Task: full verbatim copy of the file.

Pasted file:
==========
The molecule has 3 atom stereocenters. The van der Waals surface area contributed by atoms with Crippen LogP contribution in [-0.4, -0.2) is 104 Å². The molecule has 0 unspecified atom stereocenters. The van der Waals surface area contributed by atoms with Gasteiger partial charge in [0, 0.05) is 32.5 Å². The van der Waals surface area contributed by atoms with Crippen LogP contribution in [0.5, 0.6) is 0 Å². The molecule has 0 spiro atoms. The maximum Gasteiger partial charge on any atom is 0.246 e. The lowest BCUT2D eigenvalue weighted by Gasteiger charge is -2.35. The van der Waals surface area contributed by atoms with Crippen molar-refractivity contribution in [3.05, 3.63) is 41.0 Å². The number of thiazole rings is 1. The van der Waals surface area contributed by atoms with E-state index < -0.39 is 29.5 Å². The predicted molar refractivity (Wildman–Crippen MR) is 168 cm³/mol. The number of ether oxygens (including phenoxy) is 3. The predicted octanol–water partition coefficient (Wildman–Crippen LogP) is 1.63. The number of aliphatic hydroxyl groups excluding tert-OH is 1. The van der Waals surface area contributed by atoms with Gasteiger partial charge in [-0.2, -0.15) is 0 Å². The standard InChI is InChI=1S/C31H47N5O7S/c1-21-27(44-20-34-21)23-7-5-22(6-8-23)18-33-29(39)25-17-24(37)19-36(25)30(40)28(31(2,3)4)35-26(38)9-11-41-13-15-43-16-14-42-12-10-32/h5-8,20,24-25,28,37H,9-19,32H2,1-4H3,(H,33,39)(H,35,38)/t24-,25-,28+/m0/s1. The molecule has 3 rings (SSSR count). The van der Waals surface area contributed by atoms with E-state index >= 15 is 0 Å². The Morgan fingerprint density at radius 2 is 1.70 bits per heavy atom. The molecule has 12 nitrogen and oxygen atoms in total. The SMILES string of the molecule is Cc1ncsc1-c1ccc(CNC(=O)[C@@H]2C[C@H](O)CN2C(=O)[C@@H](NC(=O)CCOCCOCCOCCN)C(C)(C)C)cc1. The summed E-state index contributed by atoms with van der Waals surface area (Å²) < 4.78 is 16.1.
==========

The molecule has 3 atom stereocenters. The van der Waals surface area contributed by atoms with Crippen LogP contribution in [-0.4, -0.2) is 104 Å². The molecule has 0 unspecified atom stereocenters. The van der Waals surface area contributed by atoms with Gasteiger partial charge in [0, 0.05) is 32.5 Å². The van der Waals surface area contributed by atoms with Crippen LogP contribution in [0.5, 0.6) is 0 Å². The molecule has 0 spiro atoms. The maximum Gasteiger partial charge on any atom is 0.246 e. The lowest BCUT2D eigenvalue weighted by Gasteiger charge is -2.35. The van der Waals surface area contributed by atoms with Crippen molar-refractivity contribution in [3.05, 3.63) is 41.0 Å². The number of thiazole rings is 1. The van der Waals surface area contributed by atoms with E-state index < -0.39 is 29.5 Å². The predicted molar refractivity (Wildman–Crippen MR) is 168 cm³/mol. The number of ether oxygens (including phenoxy) is 3. The predicted octanol–water partition coefficient (Wildman–Crippen LogP) is 1.63. The number of aliphatic hydroxyl groups excluding tert-OH is 1. The van der Waals surface area contributed by atoms with Gasteiger partial charge in [-0.2, -0.15) is 0 Å². The standard InChI is InChI=1S/C31H47N5O7S/c1-21-27(44-20-34-21)23-7-5-22(6-8-23)18-33-29(39)25-17-24(37)19-36(25)30(40)28(31(2,3)4)35-26(38)9-11-41-13-15-43-16-14-42-12-10-32/h5-8,20,24-25,28,37H,9-19,32H2,1-4H3,(H,33,39)(H,35,38)/t24-,25-,28+/m0/s1. The molecule has 3 rings (SSSR count). The van der Waals surface area contributed by atoms with E-state index >= 15 is 0 Å². The Morgan fingerprint density at radius 2 is 1.70 bits per heavy atom. The molecule has 12 nitrogen and oxygen atoms in total. The SMILES string of the molecule is Cc1ncsc1-c1ccc(CNC(=O)[C@@H]2C[C@H](O)CN2C(=O)[C@@H](NC(=O)CCOCCOCCOCCN)C(C)(C)C)cc1. The summed E-state index contributed by atoms with van der Waals surface area (Å²) < 4.78 is 16.1.